Four Virginia environmental groups plan to band together to urge the General Assembly to establish a long-term source of funding to help clean up the state’s degraded waterways.

The Friends of the Rivers of Virginia, the Friends of the Rappahannock, the James River Association and the Potomac Conservancy said they were forming the Virginia Healthy Rivers Initiative. which will urge the 2006 General Assembly to dedicate as much as $2.3 billion to river cleanups over the next 10 to 15 years. ...

Supreme Court will take up wetlands cases

The Supreme Court set the stage in October for what could be a landmark ruling on government authority to regulate wetlands and control pollution, giving new Chief Justice John Roberts his first chance to limit the federal regulation of property rights.

The justices agreed to take up claims that regulators have gone too far by restricting the development of property that is miles away from any river or waterway.

With more than 100 million acres of wetlands in the contiguous United States, a total as big as California, the stakes are high, the justices were told. ...

Bay oyster seasons off to early start because of hurricanes

The effects of Gulf Coast hurricanes reached the Chesapeake Bay as Virginia and Maryland management agencies both acted to expand their oyster harvest seasons because oyster production in the Gulf Coast was crippled by the storms.

A bushel of oysters from the Chesapeake could fetch more than $40 this winter—up from about $30 a bushel last season—because of the sharply reduced supply from Louisiana, which typically produces 40 percent of the nation’s oysters, and other Gulf Coast states. ...

Chesapeake Bay region leads nation in dam removals

For more than a century, the Octoraro Creek dam had stretched across 100-foot-wide stretch of the Maryland river; a pile of rocks and boulders above wooden cribbing that was just enough of an obstruction to block fish from moving upstream.

Then, over the course of three days, workers and heavy equipment ripped out the dam. Water moved freely downsteam, and fish could suddenly swim unimpeded upstream.

“It was very exciting,” said Jim Thompson, a fisheries biologist with the Maryland Department of Natural Resoruces. “It went very well. Even better than we expected.” ...

Shoring up coasts against erosion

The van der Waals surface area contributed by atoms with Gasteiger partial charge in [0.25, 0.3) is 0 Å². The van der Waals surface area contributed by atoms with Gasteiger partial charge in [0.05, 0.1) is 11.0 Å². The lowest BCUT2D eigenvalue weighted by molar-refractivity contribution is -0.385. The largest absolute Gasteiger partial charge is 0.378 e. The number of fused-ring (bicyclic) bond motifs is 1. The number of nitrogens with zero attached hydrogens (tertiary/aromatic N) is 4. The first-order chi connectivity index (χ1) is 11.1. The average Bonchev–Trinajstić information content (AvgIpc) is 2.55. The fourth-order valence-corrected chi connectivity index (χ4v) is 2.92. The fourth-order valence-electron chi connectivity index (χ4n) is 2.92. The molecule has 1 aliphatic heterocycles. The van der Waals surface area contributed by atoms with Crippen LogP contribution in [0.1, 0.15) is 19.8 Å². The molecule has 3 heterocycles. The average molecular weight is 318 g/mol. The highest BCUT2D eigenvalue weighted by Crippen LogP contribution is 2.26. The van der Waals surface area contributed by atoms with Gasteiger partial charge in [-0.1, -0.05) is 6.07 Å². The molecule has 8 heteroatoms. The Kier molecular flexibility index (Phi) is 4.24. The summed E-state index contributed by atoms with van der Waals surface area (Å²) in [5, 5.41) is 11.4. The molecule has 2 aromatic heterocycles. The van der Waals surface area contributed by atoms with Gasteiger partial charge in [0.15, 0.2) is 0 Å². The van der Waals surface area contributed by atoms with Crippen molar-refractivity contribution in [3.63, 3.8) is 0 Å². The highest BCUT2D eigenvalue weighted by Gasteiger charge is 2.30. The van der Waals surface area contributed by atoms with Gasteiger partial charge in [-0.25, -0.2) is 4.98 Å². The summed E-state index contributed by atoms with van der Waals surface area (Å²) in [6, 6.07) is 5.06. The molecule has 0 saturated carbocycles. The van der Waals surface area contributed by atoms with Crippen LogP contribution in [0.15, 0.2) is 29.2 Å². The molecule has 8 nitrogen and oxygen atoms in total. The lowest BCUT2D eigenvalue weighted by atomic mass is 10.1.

Some ideas get tested by fire, but a new idea about how to protect Bay shorelines with more natural buffering systems has been tested by water and hurricane-force winds and is helping to stem erosion and preserve nearby habitats.

“Living shorelines” is an increasingly popular approach to erosion control that uses strategically placed plants, stone and sand to deflect wave action, conserve soil and simultaneously provide critical shoreline habitat. Living shorelines often stand up to wave energy better than solid bulkheads or revetments, which add to the problem by amplifying waves on neighboring shores. ...

Incentives for Trading

The real incentive for trading programs, some say, may come when farmers get financial benefits not just for nutrient reductions, but also for other benefits that a best management practice may provide.

For instance, a streamside buffer of trees or switchgrass not only reduces nutrient and sediment pollution, but also absorbs carbon dioxide from the atmosphere.

Right now, effective trading programs do not exist for farmers or others to earn credits to sequester carbon to offset greenhouse gas emissions, but that could change in the future. ...

Reverse Auction

As a first step to familiarize farmers with the concept of trading, the Pennsylvania Environmental Council this summer conducted a “reverse auction” in which farmers made bids to install runoff control practices. The bids that provided the most benefit at the least cost were then funded.

Technicians from the Lancaster County Conservation District solicited bids from farmers in the Conestoga River watershed. They worked with farmers to outline projects, calculate the baseline loadings and estimate annual phosphorus reductions using the NutrientNet online tool. ...